When it comes to package management, Windows has historically been far behind Linux. With Chocolatey, Windows users can now get a taste of something "yummy."
In the world of Linux, a user has yum and apt-get, two great package managers that easily enable installation of software. For instance, to install PostgreSQL (and all of its dependency packages) you can run yum install postgresql.x86_64. It is fast and simple.
What would be the default method to install software on Windows? Go to a website, download the installer, double-click the exe file, click “next” 20 times and then click “finish”. It's just one command on Linux versus a bunch of manual steps on Windows.
Windows has been long overdue for a package management system that can mirror something like yum or apt-get and finally the wait is over. Chocolatey, the creation of Rob Reynolds, a former Puppet software engineer is rapidly gaining a following because it fills this very void. With Chocolatey, if a user wants to install Firefox they can open a command prompt or PowerShell and run choco install firefox.
Bam that’s it. Software installed.
Not only has Chocolatey solved the problem of simplifying package management in Windows via the command-line, but it also hosts thousands of packages in its public repository, which right now holds 5,256 unique packages. In my experience, if you are looking to install any given piece of software on Windows, chances are it is in the Chocolatey repository. Keep in mind it is community maintained, so packages are not always kept up-to-date, but most of the popular packages are the latest version.
Creating Your Own Packages
What about creating your own Chocolatey packages that are not in the repository? With Chocolatey for Business (C4B), this is extremely simple, and in many cases only needs one command as much of the process is automated for you. In this example, I have downloaded an installer for Google Chrome to my working directory. I want to create a Chocolatey package from this. I can run:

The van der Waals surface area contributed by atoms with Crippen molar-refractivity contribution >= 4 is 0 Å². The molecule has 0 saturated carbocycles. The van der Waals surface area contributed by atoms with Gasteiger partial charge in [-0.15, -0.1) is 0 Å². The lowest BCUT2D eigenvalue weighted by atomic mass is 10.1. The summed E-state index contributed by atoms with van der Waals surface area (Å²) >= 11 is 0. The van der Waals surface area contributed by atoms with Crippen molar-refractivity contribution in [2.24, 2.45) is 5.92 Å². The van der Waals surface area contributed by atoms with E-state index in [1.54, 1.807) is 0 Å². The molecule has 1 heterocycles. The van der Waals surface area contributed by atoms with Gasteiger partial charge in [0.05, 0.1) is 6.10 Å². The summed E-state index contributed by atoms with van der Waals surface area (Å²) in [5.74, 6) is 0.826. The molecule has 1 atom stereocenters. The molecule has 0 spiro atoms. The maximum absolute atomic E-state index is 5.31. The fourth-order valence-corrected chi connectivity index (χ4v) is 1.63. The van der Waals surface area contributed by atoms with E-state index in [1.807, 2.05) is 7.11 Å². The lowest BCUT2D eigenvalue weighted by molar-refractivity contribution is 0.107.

choco new googlechrome --file=.\googlechromestandaloneenterprise.msi --build-package
Chocolatey will automatically create a package and add the silent arguments to it. At this point, if I want to install the package I just created I would run:
choco install googlechrome --source=".\googlechrome\" –y
Note I specified the --source of the package to be the folder the new package was created in. By default the source is the Chocolatey public repository. The –y argument means to confirm any prompt given during installation.
Host Your Own Chocolatey Repository
As stated by Chocolatey, for enterprise use it is best to host your Chocolatey package repository. This circumvents having clients reach out to the internet to download and install packages, making your environment more secure. There are many methods to create your own repository and some are free such as the Chocolatey Simple Server, which is an IIS website configured to hand out your packages.
Another great feature of Chocolatey for Business is the ability to automate internalizing public Chocolatey packages to your own repository. Essentially, this downloads installers from the internet and embeds them in the package (or another internal location).
Under The Hood
So what is a Chocolatey package exactly? Cocoa? No, it is actually a NuGet (.nupkg) file, which you can unzip to see the contents. Inside you will find an XML specification file (NuSpec) that holds information like the package manager name, id, version and dependencies. In addition, you will find ChocolateyInstall.ps1, a PowerShell script which runs the commands necessary to install the package based on the type of installer (such as .exe or .msi). You can also embed the installer files inside the Chocolatey package as well, or have it reach out to the internet for the installer to download it.
DevOps Tool Integration
Infrastructure automation is all the rage nowadays, and Chocolatey fits perfectly with this methodology. Whether you use Puppet, Ansible, Chef or many other tools, Chocolatey can be used as the provider to deploy packages to your servers. In this example, I use Chocolatey on Chef to install php.
chocolatey_package 'php' do
Now that you get the gist on Chocolatey, go ahead and try it. The open source version is free and provides many great features that you can leverage. With Chocolatey, you will never manually download another Windows installer again.